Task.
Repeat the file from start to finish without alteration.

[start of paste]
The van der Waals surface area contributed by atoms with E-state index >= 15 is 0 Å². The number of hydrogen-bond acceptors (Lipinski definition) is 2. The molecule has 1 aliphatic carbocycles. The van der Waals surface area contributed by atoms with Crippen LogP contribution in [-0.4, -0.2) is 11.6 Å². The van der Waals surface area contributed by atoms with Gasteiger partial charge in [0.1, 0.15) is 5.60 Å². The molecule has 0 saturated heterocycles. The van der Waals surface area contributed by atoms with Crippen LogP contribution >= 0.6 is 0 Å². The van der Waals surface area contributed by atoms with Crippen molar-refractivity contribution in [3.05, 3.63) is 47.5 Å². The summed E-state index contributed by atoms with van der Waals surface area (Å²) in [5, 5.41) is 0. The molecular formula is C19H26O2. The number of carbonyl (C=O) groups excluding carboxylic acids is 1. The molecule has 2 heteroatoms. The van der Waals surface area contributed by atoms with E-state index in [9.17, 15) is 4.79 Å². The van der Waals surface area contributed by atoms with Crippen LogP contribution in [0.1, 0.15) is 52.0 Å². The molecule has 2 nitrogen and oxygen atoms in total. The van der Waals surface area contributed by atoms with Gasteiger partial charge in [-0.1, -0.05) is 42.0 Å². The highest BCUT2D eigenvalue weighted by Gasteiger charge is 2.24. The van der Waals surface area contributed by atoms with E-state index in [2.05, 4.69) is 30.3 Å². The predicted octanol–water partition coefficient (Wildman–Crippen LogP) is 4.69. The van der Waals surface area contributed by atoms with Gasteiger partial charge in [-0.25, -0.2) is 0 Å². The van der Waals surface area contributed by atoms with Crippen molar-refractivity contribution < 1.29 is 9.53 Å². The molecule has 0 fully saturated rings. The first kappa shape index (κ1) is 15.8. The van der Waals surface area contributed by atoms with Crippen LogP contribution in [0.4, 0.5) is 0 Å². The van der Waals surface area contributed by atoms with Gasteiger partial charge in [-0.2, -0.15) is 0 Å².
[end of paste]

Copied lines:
The van der Waals surface area contributed by atoms with E-state index >= 15 is 0 Å². The number of hydrogen-bond acceptors (Lipinski definition) is 2. The molecule has 1 aliphatic carbocycles. The van der Waals surface area contributed by atoms with Crippen LogP contribution in [-0.4, -0.2) is 11.6 Å². The van der Waals surface area contributed by atoms with Gasteiger partial charge in [0.1, 0.15) is 5.60 Å². The molecule has 0 saturated heterocycles. The van der Waals surface area contributed by atoms with Crippen LogP contribution >= 0.6 is 0 Å². The van der Waals surface area contributed by atoms with Crippen molar-refractivity contribution in [3.05, 3.63) is 47.5 Å². The summed E-state index contributed by atoms with van der Waals surface area (Å²) in [5, 5.41) is 0. The molecular formula is C19H26O2. The number of carbonyl (C=O) groups excluding carboxylic acids is 1. The molecule has 2 heteroatoms. The van der Waals surface area contributed by atoms with E-state index in [9.17, 15) is 4.79 Å². The van der Waals surface area contributed by atoms with Crippen LogP contribution in [0.1, 0.15) is 52.0 Å². The molecule has 2 nitrogen and oxygen atoms in total. The van der Waals surface area contributed by atoms with Gasteiger partial charge in [-0.1, -0.05) is 42.0 Å². The highest BCUT2D eigenvalue weighted by Gasteiger charge is 2.24. The van der Waals surface area contributed by atoms with E-state index in [2.05, 4.69) is 30.3 Å². The predicted octanol–water partition coefficient (Wildman–Crippen LogP) is 4.69. The van der Waals surface area contributed by atoms with Gasteiger partial charge in [-0.25, -0.2) is 0 Å². The van der Waals surface area contributed by atoms with Crippen molar-refractivity contribution < 1.29 is 9.53 Å². The molecule has 0 fully saturated rings. The first kappa shape index (κ1) is 15.8. The van der Waals surface area contributed by atoms with Crippen LogP contribution in [0.4, 0.5) is 0 Å². The van der Waals surface area contributed by atoms with Gasteiger partial charge in [-0.2, -0.15) is 0 Å².